Tuesday, 5 August 2014

Morocco king deplores 'social inequality'

Morocco's King Mohammed VI deplored the persistence of serious "social inequalities" in the kingdom in a speech marking the 15th anniversary of his accession to the throne.

He called the anniversary an "opportunity" to "proceed to examen our conscience".

While he spoke of "progress made", the king deplored the unequal distribution of wealth in the country, urging a report to assess the "value of Morocco between 1999 and 2013".

"If Morocco has seen tangible advances, reality confirms that this wealth does not benefit all citizens," he said.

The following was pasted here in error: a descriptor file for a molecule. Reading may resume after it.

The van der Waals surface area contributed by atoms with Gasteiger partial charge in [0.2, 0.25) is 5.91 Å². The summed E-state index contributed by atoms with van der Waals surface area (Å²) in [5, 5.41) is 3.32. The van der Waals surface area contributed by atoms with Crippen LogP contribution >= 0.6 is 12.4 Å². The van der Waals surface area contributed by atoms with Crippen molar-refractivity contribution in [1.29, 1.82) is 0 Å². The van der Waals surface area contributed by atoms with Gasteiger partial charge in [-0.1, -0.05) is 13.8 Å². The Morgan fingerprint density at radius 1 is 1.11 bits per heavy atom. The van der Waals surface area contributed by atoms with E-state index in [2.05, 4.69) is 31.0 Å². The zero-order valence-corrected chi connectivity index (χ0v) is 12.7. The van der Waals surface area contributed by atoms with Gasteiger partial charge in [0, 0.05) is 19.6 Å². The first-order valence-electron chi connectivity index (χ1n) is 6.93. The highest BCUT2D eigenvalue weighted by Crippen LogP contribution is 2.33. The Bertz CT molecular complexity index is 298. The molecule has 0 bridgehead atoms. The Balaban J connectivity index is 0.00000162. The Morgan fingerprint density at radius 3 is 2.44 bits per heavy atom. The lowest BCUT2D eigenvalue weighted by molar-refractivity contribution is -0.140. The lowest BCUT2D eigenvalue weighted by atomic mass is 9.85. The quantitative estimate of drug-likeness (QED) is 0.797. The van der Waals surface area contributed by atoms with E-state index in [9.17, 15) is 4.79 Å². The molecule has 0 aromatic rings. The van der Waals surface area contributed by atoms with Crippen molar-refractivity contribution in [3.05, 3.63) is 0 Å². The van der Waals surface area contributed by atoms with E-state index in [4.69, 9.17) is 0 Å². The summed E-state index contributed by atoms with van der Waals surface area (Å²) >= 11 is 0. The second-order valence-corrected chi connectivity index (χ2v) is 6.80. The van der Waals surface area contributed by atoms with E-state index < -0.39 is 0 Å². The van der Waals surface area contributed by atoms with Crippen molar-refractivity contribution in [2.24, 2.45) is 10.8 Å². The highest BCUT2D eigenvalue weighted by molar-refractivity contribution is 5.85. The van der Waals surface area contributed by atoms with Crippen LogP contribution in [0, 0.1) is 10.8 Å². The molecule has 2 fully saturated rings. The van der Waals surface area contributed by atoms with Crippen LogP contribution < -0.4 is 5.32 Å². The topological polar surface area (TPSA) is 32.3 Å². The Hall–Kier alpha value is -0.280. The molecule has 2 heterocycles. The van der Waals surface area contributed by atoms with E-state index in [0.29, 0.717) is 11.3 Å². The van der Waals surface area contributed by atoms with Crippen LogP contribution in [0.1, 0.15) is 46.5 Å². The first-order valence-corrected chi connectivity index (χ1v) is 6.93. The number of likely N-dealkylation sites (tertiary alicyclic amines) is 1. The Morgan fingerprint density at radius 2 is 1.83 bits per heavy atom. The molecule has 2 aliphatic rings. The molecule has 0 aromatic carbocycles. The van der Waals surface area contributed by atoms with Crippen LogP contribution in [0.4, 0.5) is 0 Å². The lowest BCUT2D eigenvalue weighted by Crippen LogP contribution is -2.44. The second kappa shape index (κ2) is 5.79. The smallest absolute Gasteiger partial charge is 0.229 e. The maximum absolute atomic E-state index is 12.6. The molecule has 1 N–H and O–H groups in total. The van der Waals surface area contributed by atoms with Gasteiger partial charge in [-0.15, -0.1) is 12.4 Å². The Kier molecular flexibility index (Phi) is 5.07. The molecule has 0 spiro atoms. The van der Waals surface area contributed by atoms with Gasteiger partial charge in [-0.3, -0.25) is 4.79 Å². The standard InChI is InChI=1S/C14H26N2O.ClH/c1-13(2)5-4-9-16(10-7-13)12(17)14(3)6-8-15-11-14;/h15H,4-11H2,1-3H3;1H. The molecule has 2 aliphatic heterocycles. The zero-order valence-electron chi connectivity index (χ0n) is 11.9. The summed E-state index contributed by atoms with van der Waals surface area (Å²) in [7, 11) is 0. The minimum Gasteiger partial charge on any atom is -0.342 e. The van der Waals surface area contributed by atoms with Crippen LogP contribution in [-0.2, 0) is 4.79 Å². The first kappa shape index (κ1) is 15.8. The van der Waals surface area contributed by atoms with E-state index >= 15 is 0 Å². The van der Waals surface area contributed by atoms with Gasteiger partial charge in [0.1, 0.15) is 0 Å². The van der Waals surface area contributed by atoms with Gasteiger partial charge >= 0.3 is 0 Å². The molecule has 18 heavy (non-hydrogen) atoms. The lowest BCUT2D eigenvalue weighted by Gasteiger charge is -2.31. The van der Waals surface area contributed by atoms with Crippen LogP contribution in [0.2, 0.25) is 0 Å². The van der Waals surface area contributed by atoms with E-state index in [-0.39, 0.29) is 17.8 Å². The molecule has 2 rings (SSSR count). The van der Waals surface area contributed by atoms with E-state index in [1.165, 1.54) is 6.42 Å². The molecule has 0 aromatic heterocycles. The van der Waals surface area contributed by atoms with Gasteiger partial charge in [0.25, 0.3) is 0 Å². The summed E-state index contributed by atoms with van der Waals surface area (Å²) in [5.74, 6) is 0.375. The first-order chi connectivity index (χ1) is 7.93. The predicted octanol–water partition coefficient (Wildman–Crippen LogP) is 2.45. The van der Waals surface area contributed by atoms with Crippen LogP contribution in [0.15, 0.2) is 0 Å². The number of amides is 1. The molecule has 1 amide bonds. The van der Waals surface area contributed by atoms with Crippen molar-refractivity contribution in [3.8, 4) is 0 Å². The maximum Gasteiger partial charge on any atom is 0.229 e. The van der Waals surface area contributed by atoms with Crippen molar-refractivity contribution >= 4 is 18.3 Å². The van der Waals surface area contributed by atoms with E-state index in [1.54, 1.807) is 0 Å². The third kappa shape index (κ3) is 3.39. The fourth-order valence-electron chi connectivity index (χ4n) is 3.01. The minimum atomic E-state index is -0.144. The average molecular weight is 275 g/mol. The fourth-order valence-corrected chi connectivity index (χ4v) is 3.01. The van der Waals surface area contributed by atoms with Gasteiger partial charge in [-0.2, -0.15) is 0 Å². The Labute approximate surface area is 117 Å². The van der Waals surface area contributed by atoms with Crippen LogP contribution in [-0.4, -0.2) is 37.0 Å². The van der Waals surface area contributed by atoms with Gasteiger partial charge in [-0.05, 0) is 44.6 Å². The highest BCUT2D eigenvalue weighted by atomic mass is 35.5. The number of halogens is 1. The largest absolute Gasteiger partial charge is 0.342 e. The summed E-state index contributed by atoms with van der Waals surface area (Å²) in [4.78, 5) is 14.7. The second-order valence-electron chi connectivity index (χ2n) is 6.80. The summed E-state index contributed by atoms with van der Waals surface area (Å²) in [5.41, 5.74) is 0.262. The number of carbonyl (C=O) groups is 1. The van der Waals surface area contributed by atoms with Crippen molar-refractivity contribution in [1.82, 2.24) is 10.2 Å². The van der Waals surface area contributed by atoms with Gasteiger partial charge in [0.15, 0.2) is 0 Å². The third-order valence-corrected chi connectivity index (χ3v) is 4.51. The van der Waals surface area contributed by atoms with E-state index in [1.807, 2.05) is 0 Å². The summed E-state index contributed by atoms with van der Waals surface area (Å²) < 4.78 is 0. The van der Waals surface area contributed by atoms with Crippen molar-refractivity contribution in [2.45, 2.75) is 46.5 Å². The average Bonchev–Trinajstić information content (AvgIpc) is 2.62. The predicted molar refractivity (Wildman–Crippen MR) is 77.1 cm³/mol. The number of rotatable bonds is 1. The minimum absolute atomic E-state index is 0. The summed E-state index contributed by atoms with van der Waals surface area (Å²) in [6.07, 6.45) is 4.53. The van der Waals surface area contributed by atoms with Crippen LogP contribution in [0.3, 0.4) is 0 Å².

He added that he had noticed "the depth of social inequalities between Moroccans" during tours of the kingdom.

While the uprising of the Arab Spring has swept across the region, Morocco has remained a beacon of relative stability.

The government introduced a new constitution in 2011 aimed at heading off calls for reforms, and also at reinforcing the powers of the government, which has been led by the Islamist Justice and Development Party since early 2012.


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